Green policy push by Beijing just a breath of fresh air
Favourable weather may have helped improve air quality in Beijing, but tough anti-pollution measures also played their part and must continue to do so
Beijing experienced its best winter air quality in five years last month. Favourable weather played an indispensable part. But the dramatic improvement would not have been entirely possible either without tough measures to cut polluting emissions. For 25 consecutive days in December air quality was rated “excellent” or “good”. The rare smoggy days were less severe than normal and pollution dispersed more quickly. In the past, heavy smog would linger for seven or eight days on average.
Despite the qualification of low pollution readings thanks to the weather, the result has to be seen as encouraging. It also reflects sustained efforts by the authorities to switch from coal and other high-pollution fuels to new energy sources. That said it is going to be a long fight before these measures prevail over decades of environmental abuse and neglect. Evidence of that is to be found in the levels of PM2.5 – respirable suspended particles with a diameter of 2.5 microns or less that can cause cancer – on the few days of elevated air pollution. They exceeded 200 micrograms per cubic metre, compared with the World Health Organisation’s guideline for a safe level of PM2.5 of 25mcg per cubic metre.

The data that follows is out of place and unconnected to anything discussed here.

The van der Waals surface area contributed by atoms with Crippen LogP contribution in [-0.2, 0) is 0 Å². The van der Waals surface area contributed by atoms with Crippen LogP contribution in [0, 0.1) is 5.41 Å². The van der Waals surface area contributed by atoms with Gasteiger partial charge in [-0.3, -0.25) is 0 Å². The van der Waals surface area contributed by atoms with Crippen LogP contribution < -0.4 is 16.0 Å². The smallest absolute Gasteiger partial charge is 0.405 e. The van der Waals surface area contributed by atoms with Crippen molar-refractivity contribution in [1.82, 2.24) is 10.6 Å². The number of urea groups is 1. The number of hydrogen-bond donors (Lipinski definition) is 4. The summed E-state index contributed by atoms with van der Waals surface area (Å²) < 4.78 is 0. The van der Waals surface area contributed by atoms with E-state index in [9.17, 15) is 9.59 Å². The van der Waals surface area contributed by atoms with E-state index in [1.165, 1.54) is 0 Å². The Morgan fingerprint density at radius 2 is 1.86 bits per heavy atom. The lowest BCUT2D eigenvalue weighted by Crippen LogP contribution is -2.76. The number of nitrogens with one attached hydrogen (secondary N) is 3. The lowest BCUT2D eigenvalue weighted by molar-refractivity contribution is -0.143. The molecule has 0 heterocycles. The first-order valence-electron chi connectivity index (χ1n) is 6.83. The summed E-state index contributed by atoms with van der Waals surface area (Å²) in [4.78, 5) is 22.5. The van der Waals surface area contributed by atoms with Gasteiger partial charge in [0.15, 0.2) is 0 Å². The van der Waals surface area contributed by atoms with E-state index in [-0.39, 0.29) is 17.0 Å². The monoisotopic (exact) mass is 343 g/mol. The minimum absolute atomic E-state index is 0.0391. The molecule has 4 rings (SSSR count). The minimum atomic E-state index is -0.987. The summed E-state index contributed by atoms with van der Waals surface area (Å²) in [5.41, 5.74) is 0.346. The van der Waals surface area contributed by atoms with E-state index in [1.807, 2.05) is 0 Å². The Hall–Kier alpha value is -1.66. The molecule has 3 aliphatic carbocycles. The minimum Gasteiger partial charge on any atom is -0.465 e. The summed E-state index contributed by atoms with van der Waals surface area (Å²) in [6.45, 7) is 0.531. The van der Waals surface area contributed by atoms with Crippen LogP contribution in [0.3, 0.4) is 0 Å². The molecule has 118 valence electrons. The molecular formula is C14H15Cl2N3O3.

Air quality was rated “excellent” or “good” on 32 of the 36 days from November 15 to December 20, with an average PM2.5 level of 38. Environmentalists said the unusually clean air was a credit to the authorities for their unprecedented efforts during the summer to cut emissions, close polluting factories and switch to cleaner energy such as electricity and gas for winter heating.
The Ministry of Environmental Protection ordered 28 cities, including Beijing, which were deemed to form a “smog transmitting” corridor to shut small steel processing, chemical and plastics factories by October. Building sites and roadworks were also shut in Beijing and Tianjin, and some factories were ordered to suspend production on bad-air days during the heating season.
Given such firm measures, it is unsurprising that the capital topped the first issue of the country’s new “green development index” as a government promoting environmentally friendly development. The index, compiled by the statistics, economic planning and environment bureaus, puts the environment above economic growth as Beijing pressures local cadres to change their mindset.
Cautious optimism is prudent, and not just because of the influence of the weather. The elevation of the environment to the forefront of policy objectives will take time to show real sustained effects. The need for the government to remain unwavering in pressing ahead with its policies is paramount.